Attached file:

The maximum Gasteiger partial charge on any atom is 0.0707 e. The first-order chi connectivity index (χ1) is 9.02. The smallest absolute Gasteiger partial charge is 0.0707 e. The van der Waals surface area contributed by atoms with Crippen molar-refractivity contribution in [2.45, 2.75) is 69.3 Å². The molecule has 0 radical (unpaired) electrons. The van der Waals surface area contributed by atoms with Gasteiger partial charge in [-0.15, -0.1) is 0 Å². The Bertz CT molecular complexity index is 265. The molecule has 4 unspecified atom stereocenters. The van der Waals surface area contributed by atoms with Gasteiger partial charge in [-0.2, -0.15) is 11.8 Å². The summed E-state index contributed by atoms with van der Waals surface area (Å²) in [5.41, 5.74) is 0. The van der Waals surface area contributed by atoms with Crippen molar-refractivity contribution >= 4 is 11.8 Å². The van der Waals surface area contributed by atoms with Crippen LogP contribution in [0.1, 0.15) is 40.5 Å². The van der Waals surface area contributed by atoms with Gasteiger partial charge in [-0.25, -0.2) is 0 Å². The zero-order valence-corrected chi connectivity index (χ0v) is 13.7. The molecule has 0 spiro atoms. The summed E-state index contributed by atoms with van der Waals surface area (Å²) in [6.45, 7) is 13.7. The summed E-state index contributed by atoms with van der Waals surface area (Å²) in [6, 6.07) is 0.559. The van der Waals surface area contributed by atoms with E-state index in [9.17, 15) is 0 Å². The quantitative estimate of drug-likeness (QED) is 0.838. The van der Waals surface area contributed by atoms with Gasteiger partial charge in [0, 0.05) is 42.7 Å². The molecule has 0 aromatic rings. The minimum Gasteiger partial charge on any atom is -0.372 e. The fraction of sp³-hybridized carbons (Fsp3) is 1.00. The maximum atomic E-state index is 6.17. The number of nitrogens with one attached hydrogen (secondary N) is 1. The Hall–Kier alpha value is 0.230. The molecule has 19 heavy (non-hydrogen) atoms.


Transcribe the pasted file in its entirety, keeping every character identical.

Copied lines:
The maximum Gasteiger partial charge on any atom is 0.0707 e. The first-order chi connectivity index (χ1) is 9.02. The smallest absolute Gasteiger partial charge is 0.0707 e. The van der Waals surface area contributed by atoms with Crippen molar-refractivity contribution in [2.45, 2.75) is 69.3 Å². The molecule has 0 radical (unpaired) electrons. The van der Waals surface area contributed by atoms with Gasteiger partial charge in [-0.15, -0.1) is 0 Å². The Bertz CT molecular complexity index is 265. The molecule has 4 unspecified atom stereocenters. The van der Waals surface area contributed by atoms with Gasteiger partial charge in [-0.2, -0.15) is 11.8 Å². The summed E-state index contributed by atoms with van der Waals surface area (Å²) in [5.41, 5.74) is 0. The van der Waals surface area contributed by atoms with Crippen molar-refractivity contribution >= 4 is 11.8 Å². The van der Waals surface area contributed by atoms with Crippen LogP contribution in [0.1, 0.15) is 40.5 Å². The van der Waals surface area contributed by atoms with Gasteiger partial charge in [-0.25, -0.2) is 0 Å². The zero-order valence-corrected chi connectivity index (χ0v) is 13.7. The molecule has 0 spiro atoms. The summed E-state index contributed by atoms with van der Waals surface area (Å²) in [6.45, 7) is 13.7. The summed E-state index contributed by atoms with van der Waals surface area (Å²) in [6, 6.07) is 0.559. The van der Waals surface area contributed by atoms with E-state index in [9.17, 15) is 0 Å². The quantitative estimate of drug-likeness (QED) is 0.838. The van der Waals surface area contributed by atoms with Gasteiger partial charge in [0, 0.05) is 42.7 Å². The molecule has 0 aromatic rings. The minimum Gasteiger partial charge on any atom is -0.372 e. The fraction of sp³-hybridized carbons (Fsp3) is 1.00. The maximum atomic E-state index is 6.17. The number of nitrogens with one attached hydrogen (secondary N) is 1. The Hall–Kier alpha value is 0.230. The molecule has 19 heavy (non-hydrogen) atoms.